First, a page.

Mornington junior footballers tour New Zealand By Ben Triandafillou THE Mornington Peninsula Junior Football League (MPJFL) will join the 2017 New Zealand Football Tour for the first time by themselves under the name, ‘The BlueScope Steelers’. The MPJFL has competed in the tour for the past two years with the Frankston football league but will this year be tackling the tour on their own. The teams will leave for Wellington on April 21 for their five-day tour which will be held over the ANZAC Day weekend. MPJFL president, Andrew Souter, said that it has been six weeks of hard work by both AFL New Zealand and the MPJFL representatives but it will be worth it for the players to have this opportunity. The BlueScope Steelers will take their youth girls side and an under-16 boy’s side to face the AFL New Zealand Academy Level Two (youth boys) and the New Zealand Kahu Youth Girls. Representatives from the southeast football league will also be joining the MPJFL BlueScope Steelers on the tour. “It’s a fantastic opportunity for our players to represent the league,” Souter said. “We have a dawn service on the final day to remember the ANZAC’s but we will also be interacting and embracing the New Zealand culture, so it’s a real learning experience.” The junior footballers will get to show their talent in four matches at Hutt Park and the Westpac Stadium. The tour follows a successful trip to Tasmania where the MPJFL youth girls and under-16 boy’s side got the chance to sing their song loud and proud with victories over Tassie.


SOUTHERN PENINSULA scoreboard

Sliz, Skye sign up for Wings for Life By Craig MacKenzie FORMER top jockey Gemma Sliz and 16 players, administrators and supporters from Skye United soccer club will compete in the 2017 Wings for Life World Run next month. The event takes place on Sunday 7 May at 11am UTC (Coordinated Universal Time) which translates to 9pm at night in Melbourne and all proceeds go towards spinal cord research. Across its first three editions (2014, 2015, 2016), the Wings for Life World Run attracted more than 280,000 people from 193 nationalities running in around 40 countries across six continents. They raised 13.8 million euros while covering more than 2.8 million kilometres. The Melbourne event starts at Patterson Reserve in Hawthorn East and continues along the Monash Freeway eastbound which will be cordoned off during the run. A half hour after the race starts, a moving finish line, the Catcher Car, chases runners along the course, gradually getting faster until each one is caught. The first runners passed after a few kilometres are the first to celebrate their accomplishments, while the last man and woman to be caught are declared Global Champions. Participants pay an entry fee of either $66 (if registered before 31 March) or $71.50 and 100 per cent of monies raised goes directly to lifechanging spinal cord research projects and clinical trials at renowned universities and institutes worldwide.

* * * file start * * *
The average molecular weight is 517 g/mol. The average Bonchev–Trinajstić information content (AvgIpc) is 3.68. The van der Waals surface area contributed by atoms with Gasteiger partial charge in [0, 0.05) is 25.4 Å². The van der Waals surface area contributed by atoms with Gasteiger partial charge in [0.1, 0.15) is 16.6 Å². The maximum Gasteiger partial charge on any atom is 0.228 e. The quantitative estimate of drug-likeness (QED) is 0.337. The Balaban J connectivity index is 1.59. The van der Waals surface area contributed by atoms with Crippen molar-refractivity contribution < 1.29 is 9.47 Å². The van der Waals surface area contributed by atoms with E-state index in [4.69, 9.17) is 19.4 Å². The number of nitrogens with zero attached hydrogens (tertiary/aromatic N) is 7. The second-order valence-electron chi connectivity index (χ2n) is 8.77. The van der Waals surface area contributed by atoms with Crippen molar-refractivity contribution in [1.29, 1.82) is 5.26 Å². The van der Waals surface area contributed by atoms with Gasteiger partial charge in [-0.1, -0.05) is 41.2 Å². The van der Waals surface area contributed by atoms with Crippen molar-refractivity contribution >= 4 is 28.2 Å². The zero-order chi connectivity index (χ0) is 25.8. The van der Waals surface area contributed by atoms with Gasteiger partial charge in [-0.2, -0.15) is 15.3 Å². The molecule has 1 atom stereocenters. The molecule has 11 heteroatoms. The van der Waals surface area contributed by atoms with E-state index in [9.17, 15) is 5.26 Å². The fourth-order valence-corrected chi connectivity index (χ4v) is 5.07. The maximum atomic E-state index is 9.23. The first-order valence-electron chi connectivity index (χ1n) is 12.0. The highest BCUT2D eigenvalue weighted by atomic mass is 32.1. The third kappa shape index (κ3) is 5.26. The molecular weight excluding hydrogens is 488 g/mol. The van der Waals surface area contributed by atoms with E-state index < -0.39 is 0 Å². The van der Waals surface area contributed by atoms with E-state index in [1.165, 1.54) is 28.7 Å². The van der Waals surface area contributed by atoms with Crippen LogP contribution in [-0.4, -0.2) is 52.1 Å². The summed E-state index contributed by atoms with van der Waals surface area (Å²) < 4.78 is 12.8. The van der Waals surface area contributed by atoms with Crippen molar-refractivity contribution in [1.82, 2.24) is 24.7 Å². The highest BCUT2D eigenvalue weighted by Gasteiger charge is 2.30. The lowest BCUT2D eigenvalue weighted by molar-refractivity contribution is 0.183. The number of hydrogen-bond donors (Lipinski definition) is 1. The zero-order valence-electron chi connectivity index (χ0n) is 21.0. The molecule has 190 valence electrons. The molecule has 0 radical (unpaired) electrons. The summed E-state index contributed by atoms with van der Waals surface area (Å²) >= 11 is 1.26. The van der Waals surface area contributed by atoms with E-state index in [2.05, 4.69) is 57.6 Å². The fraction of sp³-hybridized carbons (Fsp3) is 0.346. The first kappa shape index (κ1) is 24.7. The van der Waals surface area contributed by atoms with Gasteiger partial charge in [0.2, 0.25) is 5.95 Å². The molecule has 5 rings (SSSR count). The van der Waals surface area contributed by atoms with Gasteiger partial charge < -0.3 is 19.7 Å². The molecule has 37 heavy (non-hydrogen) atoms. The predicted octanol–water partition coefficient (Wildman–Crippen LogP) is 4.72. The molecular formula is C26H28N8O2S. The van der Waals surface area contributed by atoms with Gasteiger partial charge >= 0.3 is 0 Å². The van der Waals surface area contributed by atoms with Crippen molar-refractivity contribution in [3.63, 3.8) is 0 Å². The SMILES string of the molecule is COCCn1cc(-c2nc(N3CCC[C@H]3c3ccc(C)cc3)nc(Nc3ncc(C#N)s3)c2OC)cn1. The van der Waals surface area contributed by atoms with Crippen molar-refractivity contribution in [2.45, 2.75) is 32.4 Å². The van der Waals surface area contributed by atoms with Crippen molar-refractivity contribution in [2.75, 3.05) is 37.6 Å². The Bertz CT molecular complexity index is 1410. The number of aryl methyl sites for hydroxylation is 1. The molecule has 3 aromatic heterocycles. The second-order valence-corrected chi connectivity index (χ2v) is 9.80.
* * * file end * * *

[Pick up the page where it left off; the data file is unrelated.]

Wings for Life: Gemma Sliz (front row, far right) and some of the Skye United team competing in the Wings for Life World Run. Above, Gemma Sliz and 2004 Auckland Cup winner Upsetthym.

It is a cause dear to Sliz’s heart as she would have ridden in the 2004 Melbourne Cup but for a fall that left her with serious spinal injuries and eventually forced her to quit a sport she loved deeply. In January 2004 Sliz was the toast of New Zealand racing after guiding Upsetthym to victory in the Group 1 Auckland Cup. In September of the same year a fall at Ruakaka left the champion appren-

tice with three broken vertebrae in her lower back, broken ribs and broken bones in a foot. It also left her wondering if she would ever walk again. “I wasn’t allowed to move for six weeks and although my mind knew what to do my body couldn’t do it so I had to learn to walk again,” said Sliz. “It was quite a hard time,” she says in an understated manner.